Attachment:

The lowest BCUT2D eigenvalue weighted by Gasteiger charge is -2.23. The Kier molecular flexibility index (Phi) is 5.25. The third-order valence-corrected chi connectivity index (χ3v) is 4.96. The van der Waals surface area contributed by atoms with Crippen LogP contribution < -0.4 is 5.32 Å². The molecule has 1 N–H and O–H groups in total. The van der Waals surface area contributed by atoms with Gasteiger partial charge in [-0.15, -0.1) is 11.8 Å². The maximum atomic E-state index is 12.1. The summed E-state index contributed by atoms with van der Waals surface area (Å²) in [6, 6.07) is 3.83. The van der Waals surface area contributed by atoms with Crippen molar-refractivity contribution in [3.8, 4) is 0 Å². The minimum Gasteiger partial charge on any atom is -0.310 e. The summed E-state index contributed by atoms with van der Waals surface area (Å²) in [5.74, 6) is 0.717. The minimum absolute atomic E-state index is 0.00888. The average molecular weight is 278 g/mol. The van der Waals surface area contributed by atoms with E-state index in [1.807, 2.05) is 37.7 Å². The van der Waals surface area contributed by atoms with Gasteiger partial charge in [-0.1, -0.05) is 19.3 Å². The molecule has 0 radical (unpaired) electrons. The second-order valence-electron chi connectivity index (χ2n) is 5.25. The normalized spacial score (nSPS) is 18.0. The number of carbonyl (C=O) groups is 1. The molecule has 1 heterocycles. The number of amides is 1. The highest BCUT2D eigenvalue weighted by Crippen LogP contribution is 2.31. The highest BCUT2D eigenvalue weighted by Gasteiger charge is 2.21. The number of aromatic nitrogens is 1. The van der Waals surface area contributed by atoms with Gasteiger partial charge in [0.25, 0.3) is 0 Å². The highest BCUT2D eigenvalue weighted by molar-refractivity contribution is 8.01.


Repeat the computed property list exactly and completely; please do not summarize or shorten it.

The lowest BCUT2D eigenvalue weighted by Gasteiger charge is -2.23. The Kier molecular flexibility index (Phi) is 5.25. The third-order valence-corrected chi connectivity index (χ3v) is 4.96. The van der Waals surface area contributed by atoms with Crippen LogP contribution < -0.4 is 5.32 Å². The molecule has 1 N–H and O–H groups in total. The van der Waals surface area contributed by atoms with Gasteiger partial charge in [-0.15, -0.1) is 11.8 Å². The maximum atomic E-state index is 12.1. The summed E-state index contributed by atoms with van der Waals surface area (Å²) in [6, 6.07) is 3.83. The van der Waals surface area contributed by atoms with Crippen molar-refractivity contribution in [3.8, 4) is 0 Å². The minimum Gasteiger partial charge on any atom is -0.310 e. The summed E-state index contributed by atoms with van der Waals surface area (Å²) in [5.74, 6) is 0.717. The minimum absolute atomic E-state index is 0.00888. The average molecular weight is 278 g/mol. The van der Waals surface area contributed by atoms with E-state index in [1.807, 2.05) is 37.7 Å². The van der Waals surface area contributed by atoms with Gasteiger partial charge in [-0.1, -0.05) is 19.3 Å². The molecule has 0 radical (unpaired) electrons. The second-order valence-electron chi connectivity index (χ2n) is 5.25. The normalized spacial score (nSPS) is 18.0. The number of carbonyl (C=O) groups is 1. The molecule has 1 heterocycles. The number of amides is 1. The highest BCUT2D eigenvalue weighted by Crippen LogP contribution is 2.31. The highest BCUT2D eigenvalue weighted by Gasteiger charge is 2.21. The number of aromatic nitrogens is 1. The van der Waals surface area contributed by atoms with Gasteiger partial charge in [0.25, 0.3) is 0 Å². The highest BCUT2D eigenvalue weighted by molar-refractivity contribution is 8.01.